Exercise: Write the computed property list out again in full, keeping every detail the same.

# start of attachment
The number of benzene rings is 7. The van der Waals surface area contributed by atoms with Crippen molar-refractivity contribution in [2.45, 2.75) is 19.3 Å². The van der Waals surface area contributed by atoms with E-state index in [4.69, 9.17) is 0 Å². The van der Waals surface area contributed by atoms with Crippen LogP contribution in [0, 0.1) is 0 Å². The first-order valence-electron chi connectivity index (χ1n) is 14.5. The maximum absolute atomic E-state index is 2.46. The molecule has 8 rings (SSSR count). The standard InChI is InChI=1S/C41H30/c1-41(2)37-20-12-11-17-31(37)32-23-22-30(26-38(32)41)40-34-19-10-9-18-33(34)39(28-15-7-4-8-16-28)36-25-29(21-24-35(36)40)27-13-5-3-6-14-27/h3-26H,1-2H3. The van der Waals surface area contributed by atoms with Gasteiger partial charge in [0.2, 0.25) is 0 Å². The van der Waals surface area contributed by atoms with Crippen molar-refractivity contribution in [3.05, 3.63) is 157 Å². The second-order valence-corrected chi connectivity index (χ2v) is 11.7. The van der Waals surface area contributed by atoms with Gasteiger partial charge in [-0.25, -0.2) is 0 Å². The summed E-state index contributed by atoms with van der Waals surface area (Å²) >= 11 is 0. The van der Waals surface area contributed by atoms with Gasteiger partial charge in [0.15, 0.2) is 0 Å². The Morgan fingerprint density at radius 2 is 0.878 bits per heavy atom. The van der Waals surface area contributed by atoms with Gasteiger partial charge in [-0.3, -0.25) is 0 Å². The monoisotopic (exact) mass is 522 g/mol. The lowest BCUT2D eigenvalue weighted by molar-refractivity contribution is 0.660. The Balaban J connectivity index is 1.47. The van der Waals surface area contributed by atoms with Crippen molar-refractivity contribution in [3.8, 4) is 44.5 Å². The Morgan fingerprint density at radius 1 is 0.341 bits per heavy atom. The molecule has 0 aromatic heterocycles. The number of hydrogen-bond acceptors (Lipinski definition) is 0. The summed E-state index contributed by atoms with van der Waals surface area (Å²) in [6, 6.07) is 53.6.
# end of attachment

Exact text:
The number of benzene rings is 7. The van der Waals surface area contributed by atoms with Crippen molar-refractivity contribution in [2.45, 2.75) is 19.3 Å². The van der Waals surface area contributed by atoms with E-state index in [4.69, 9.17) is 0 Å². The van der Waals surface area contributed by atoms with Crippen LogP contribution in [0, 0.1) is 0 Å². The first-order valence-electron chi connectivity index (χ1n) is 14.5. The maximum absolute atomic E-state index is 2.46. The molecule has 8 rings (SSSR count). The standard InChI is InChI=1S/C41H30/c1-41(2)37-20-12-11-17-31(37)32-23-22-30(26-38(32)41)40-34-19-10-9-18-33(34)39(28-15-7-4-8-16-28)36-25-29(21-24-35(36)40)27-13-5-3-6-14-27/h3-26H,1-2H3. The van der Waals surface area contributed by atoms with Gasteiger partial charge in [0.2, 0.25) is 0 Å². The van der Waals surface area contributed by atoms with Crippen molar-refractivity contribution in [3.05, 3.63) is 157 Å². The second-order valence-corrected chi connectivity index (χ2v) is 11.7. The van der Waals surface area contributed by atoms with Gasteiger partial charge in [-0.25, -0.2) is 0 Å². The summed E-state index contributed by atoms with van der Waals surface area (Å²) >= 11 is 0. The van der Waals surface area contributed by atoms with Gasteiger partial charge in [0.15, 0.2) is 0 Å². The Morgan fingerprint density at radius 2 is 0.878 bits per heavy atom. The van der Waals surface area contributed by atoms with Gasteiger partial charge in [-0.3, -0.25) is 0 Å². The monoisotopic (exact) mass is 522 g/mol. The lowest BCUT2D eigenvalue weighted by molar-refractivity contribution is 0.660. The Balaban J connectivity index is 1.47. The van der Waals surface area contributed by atoms with Crippen molar-refractivity contribution in [3.8, 4) is 44.5 Å². The Morgan fingerprint density at radius 1 is 0.341 bits per heavy atom. The molecule has 0 aromatic heterocycles. The number of hydrogen-bond acceptors (Lipinski definition) is 0. The summed E-state index contributed by atoms with van der Waals surface area (Å²) in [6, 6.07) is 53.6.